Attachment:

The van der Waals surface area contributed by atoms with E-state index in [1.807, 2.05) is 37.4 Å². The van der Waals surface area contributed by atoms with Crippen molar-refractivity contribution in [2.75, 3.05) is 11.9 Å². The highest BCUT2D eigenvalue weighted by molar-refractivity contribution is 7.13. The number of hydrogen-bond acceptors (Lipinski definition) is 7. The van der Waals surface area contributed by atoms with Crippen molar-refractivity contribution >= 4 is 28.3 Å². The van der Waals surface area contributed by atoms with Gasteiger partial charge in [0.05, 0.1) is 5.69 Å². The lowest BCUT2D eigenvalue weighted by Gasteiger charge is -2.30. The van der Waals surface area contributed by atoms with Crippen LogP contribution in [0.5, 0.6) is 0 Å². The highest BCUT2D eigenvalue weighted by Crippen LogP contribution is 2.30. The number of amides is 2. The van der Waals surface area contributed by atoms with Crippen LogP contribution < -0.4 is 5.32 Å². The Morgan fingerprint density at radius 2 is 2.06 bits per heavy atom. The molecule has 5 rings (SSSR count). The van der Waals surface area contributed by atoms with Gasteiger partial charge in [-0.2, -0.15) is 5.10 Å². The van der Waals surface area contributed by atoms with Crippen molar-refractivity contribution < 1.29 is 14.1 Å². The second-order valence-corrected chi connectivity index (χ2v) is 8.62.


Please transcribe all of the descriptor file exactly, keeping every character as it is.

The van der Waals surface area contributed by atoms with E-state index in [1.807, 2.05) is 37.4 Å². The van der Waals surface area contributed by atoms with Crippen molar-refractivity contribution in [2.75, 3.05) is 11.9 Å². The highest BCUT2D eigenvalue weighted by molar-refractivity contribution is 7.13. The number of hydrogen-bond acceptors (Lipinski definition) is 7. The van der Waals surface area contributed by atoms with Crippen molar-refractivity contribution >= 4 is 28.3 Å². The van der Waals surface area contributed by atoms with Gasteiger partial charge in [0.05, 0.1) is 5.69 Å². The lowest BCUT2D eigenvalue weighted by Gasteiger charge is -2.30. The van der Waals surface area contributed by atoms with Crippen LogP contribution in [0.5, 0.6) is 0 Å². The highest BCUT2D eigenvalue weighted by Crippen LogP contribution is 2.30. The number of amides is 2. The van der Waals surface area contributed by atoms with Crippen LogP contribution < -0.4 is 5.32 Å². The Morgan fingerprint density at radius 2 is 2.06 bits per heavy atom. The molecule has 5 rings (SSSR count). The van der Waals surface area contributed by atoms with Gasteiger partial charge in [-0.2, -0.15) is 5.10 Å². The van der Waals surface area contributed by atoms with Crippen molar-refractivity contribution < 1.29 is 14.1 Å². The second-order valence-corrected chi connectivity index (χ2v) is 8.62.